Everyone in the restaurant industry wants a piece of that hotel money. But for the hotel brands, the bigger challenge is making sure that their dining concepts aren’t the same old, boring ones they’ve always had — and convincing both diners and chefs to buy in.
— Deanna Ting
When Dave Grissen, Marriott International group president, stood before a crowd of hundred of investment analysts in New York City at the company’s biannual investor day presentation, he not only highlighted why food and beverage is so important to the world’s largest company, he told them how Marriott planned to make those programs even better.
Just days after Grissen’s presentation, Skift Table spoke with Grissen and Matthew Von Ertfelda, Marriott International senior vice president of food and beverage and global operations, to learn more about just how Marriott intends to grow and improve its dining options in more than 10,000 restaurants and bars around the world.
Digging into R&D
For one thing, Marriott is committed to taking a hands-on approach to testing and developing new concepts.
In 2016, the Charlotte City Center Marriott was redesigned completely to serve as a sort of working hotel laboratory for the Marriott brand and it’s an approach Marriott later expanded to 50 specific dining outlets in 2018 to have actual case studies that the company could use for future dining outlets.
“It’s about us literally delivering experiences, from a design and branding perspective that allows us to bring in local residents, and that’s key,” Von Ertfelda said. “F&B is the gateway to tap into local communities to deliver customer growth, revenue growth, and to have relevance.”
Grissen said that having these existing restaurants and bars also helps Marriott better demonstrate to its hotel owners the value of having good dining outlets.
“I dragged 100 owners and franchises to Charlotte and had dinners with them and walked that space,” he said. “The best way to convince the owner community is to show them.”
Grissen also noted that, prior to the grand opening of the new Edition Times Square this month, he and iconic hotelier Ian Schrager entertained more than two dozen current and potential Edition hotel owners with food from Michelin-starred chef John Fraser. “Ian and I described to them why these restaurants and bars were really going to drive the hotel.”
Finding Tech Solutions
Marriott also wants to make it easier for its loyalty members to dine and drink with them, too.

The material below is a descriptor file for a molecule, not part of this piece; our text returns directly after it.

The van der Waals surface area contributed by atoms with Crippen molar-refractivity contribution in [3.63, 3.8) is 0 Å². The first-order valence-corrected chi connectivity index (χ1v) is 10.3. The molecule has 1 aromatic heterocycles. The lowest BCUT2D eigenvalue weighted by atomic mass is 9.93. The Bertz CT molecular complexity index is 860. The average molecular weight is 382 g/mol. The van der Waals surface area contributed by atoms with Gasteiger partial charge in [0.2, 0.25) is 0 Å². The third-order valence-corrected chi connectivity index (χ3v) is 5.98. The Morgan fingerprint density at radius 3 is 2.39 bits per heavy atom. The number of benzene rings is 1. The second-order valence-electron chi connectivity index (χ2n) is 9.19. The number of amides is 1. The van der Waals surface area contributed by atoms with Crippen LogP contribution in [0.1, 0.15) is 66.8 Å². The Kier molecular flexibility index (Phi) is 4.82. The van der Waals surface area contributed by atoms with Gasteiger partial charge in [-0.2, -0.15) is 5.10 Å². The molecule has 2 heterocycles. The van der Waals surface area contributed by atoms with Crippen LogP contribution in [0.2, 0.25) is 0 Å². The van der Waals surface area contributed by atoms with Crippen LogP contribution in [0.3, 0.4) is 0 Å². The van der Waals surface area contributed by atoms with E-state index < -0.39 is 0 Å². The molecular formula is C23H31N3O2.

At the same investor day presentation, the company also announced it will debut mobile dining this year, starting with 200 hotels in North America and then piloting the concept worldwide.
Raymond Bennett, chief global officer of global operations for Marriott, said that with the mobile dining pilots, “We’ve already seen a 15 percent increase in orders with guests spending 25 percent more.”
A spokesperson for the company added, “Marriott’s currently testing mobile dining to provide a digital ordering experience for Marriott Bonvoy members via the Marriott Bonvoy app. Using this technology, a guest can order or pre-order from the full menu of the participating outlet.”
Grissen said consumers should also expect to see more digital marketing of Marriott’s dining opportunities tied to the new Marriott Bonvoy loyalty program as well.
Emphasizing Craftsmanship and Nurturing Talent
If Marriott truly wants to turn around its food and beverage program, it also knows that it has to do more than just renovate existing restaurants, dream up new concepts, or lure Michelin-starred chefs.
That’s why the company has also invested in making sure its associates know that they want to attract and retain the best creative and culinary talent, too. Last year, the company hosted an internal competition for some 2,200 chefs and bartenders across Marriott’s properties in the Americas, called Masters of the Craft.
“It recast how our company is perceived in artisan circles within and beyond our company,” Von Ertfelda said. “Artisans need to feel like they are part of a profession, and to have a sense of shared identity and purpose. We want to highlight artisans across our company to convince the best artisans within and beyond Marriott that we are the place to come to, that we can be a springboard to the best restaurant and bar opportunities across the globe.”
Grissen added that he hopes service industry professionals consider growing their careers with Marriott.
“If you think about the career path we can provide for great culinary talent, it’s far superior than the independent restaurant route. We don’t have to go hire a Michelin-starred chef necessarily. We can recruit and grow our own culinary talent, too.”
If Marriott were to sum up its overall strategy for driving more revenue through its food and beverage programming, it’s this: “It’s not good enough to be the biggest,” Von Ertfelda said. “We have to be the best.”
Skift Editor’s Note: This article has been updated to reflect that the number of chefs and bartenders who participated in Masters of the Craft was 2,200, not 220.